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Tips to a Great Business Presentation

Tips to a Great Business Presentation


How do you get your boss and your teammates to listen to your idea? The answer lies in your presentation; how well are you able to convince your audience to give a thought to your proposal. A presentation that is informative and inspiring, keeping them all engaged. Sometimes having a great idea or an extraordinary proposition is not enough, you need to make other people believe in your plan too. Avoid these common mistakes and you can avoid making your presentation dull, boring and confusing.

  • The first thing while preparing your Powerpoint presentation is to use appropriate content and images. Avoid long texts and irrelevant images or graphs. You can present your text in the form of bullet points and if you have some numerical data to share, you can use graphs. Graphs bring out a color to the presentation and are also simpler to understand. Try to keep the language simple; your audience will not be impressed unless they understand what you are sharing with them. Try to put yourself in people’s shoes, to get a clearer idea about their needs and motivations. You can ask them some questions when you greet them to know their level of understanding on the topic you are about to talk about.
  • Avoid being too verbose. You need to keep your presentation to the point. If you take too much time to get to the main issue, you may lose the attention of your viewers.
  • Don’t make your presentation too fancy. Using embellishing colours, unnecessary animations, artsy fonts which are difficult to understand, and flashy graphics can distract your audience.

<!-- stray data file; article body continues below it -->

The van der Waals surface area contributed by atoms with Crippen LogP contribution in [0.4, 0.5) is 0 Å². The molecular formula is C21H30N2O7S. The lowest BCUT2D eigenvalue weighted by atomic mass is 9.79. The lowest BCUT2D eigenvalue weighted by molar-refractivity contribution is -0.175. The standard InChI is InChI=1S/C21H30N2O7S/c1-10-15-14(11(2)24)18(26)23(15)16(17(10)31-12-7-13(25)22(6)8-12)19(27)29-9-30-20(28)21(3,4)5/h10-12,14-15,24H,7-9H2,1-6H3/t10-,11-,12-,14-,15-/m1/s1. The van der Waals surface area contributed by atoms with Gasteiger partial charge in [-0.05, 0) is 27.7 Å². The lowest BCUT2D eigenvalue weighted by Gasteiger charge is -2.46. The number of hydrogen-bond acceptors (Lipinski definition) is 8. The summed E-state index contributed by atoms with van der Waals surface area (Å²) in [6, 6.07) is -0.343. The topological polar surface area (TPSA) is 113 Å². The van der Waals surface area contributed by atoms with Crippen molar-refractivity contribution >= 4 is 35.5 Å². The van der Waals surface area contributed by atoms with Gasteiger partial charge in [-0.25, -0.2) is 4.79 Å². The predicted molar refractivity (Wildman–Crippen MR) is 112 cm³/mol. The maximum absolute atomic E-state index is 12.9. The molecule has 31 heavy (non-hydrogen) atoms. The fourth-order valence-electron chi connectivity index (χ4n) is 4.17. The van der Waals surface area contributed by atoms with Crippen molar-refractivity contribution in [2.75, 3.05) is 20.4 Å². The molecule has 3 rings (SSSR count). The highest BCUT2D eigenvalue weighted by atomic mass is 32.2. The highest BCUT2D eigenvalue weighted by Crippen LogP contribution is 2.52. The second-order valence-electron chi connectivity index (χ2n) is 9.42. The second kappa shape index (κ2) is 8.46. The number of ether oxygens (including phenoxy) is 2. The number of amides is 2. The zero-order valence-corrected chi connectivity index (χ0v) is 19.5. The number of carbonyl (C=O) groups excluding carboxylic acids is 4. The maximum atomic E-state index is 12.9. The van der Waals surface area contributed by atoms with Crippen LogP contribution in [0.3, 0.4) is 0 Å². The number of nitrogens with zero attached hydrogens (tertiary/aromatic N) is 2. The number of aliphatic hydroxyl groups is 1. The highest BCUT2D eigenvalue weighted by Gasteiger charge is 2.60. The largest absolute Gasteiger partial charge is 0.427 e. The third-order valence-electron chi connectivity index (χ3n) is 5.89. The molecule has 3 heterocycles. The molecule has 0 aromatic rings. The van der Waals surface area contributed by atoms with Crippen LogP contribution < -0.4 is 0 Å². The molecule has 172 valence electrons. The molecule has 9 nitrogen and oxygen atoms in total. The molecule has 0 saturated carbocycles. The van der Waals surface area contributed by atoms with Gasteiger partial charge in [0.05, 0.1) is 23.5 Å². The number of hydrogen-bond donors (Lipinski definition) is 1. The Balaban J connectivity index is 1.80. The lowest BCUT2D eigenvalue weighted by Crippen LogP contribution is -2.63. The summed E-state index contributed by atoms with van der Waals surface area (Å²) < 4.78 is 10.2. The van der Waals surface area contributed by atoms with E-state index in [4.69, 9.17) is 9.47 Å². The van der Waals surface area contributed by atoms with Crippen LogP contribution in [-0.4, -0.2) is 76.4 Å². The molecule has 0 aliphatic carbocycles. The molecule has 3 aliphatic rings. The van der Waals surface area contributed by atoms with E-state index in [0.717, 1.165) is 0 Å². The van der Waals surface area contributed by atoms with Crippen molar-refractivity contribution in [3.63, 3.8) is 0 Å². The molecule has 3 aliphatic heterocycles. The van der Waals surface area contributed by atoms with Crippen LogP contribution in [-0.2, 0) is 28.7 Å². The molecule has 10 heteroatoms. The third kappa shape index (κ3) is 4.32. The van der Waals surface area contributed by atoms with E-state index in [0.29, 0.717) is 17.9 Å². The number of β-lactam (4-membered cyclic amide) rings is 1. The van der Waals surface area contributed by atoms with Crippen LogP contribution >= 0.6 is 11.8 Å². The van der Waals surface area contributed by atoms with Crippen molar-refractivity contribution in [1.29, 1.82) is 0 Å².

• For a 30 minute presentation, don’t have more than 10 main slides. Don’t cram up too much text in one single slide or just because you have a lot of content, don’t spread in across many slides.
  • Make sure you work well on your speaking. If you tend to get nervous while presenting, practice centering and deep-breathing exercises to control yours nerves from rushing you.
  • Your body-language and eye contact should have dynamism. Instead of standing behind the podium and simply reading out from your notes, use gestures and move around the whole stage to display your excitement and enthusiasm for your idea or subject. Also make sure you look at all your audience when you are talking. Looking into your notes, at the ceiling, outside the window or on floor is too distracting, and the audience loses their patience to pay attention. Eye contact establishes an immediate personal connection and keeps your audience engaged.
  • A day before or even an hour before your presentation, you can check with all the connections- the mike, the projector, or the wires connecting to your laptop. Not familiarizing with venue and equipment beforehand is unprofessionalism. Often these sorts of problems are beyond your control, so you should always have a Plan B.
  • After you end your presentation, make sure you ask you audience questions to test their understanding. Also give them a chance to clear their doubts.
  • The last thing you need to keep in mind is careful preparedness. You can’t just sit a night before, make your presentation and expect it go all well the next day- those usually turn out to messed up and sloppy, degrading your image among your bosses and colleagues. Proper preparation prevents poor performance.

People don’t really want to sit through those business presentations, really. Want to do well? Start from that position on the seat in the audience.

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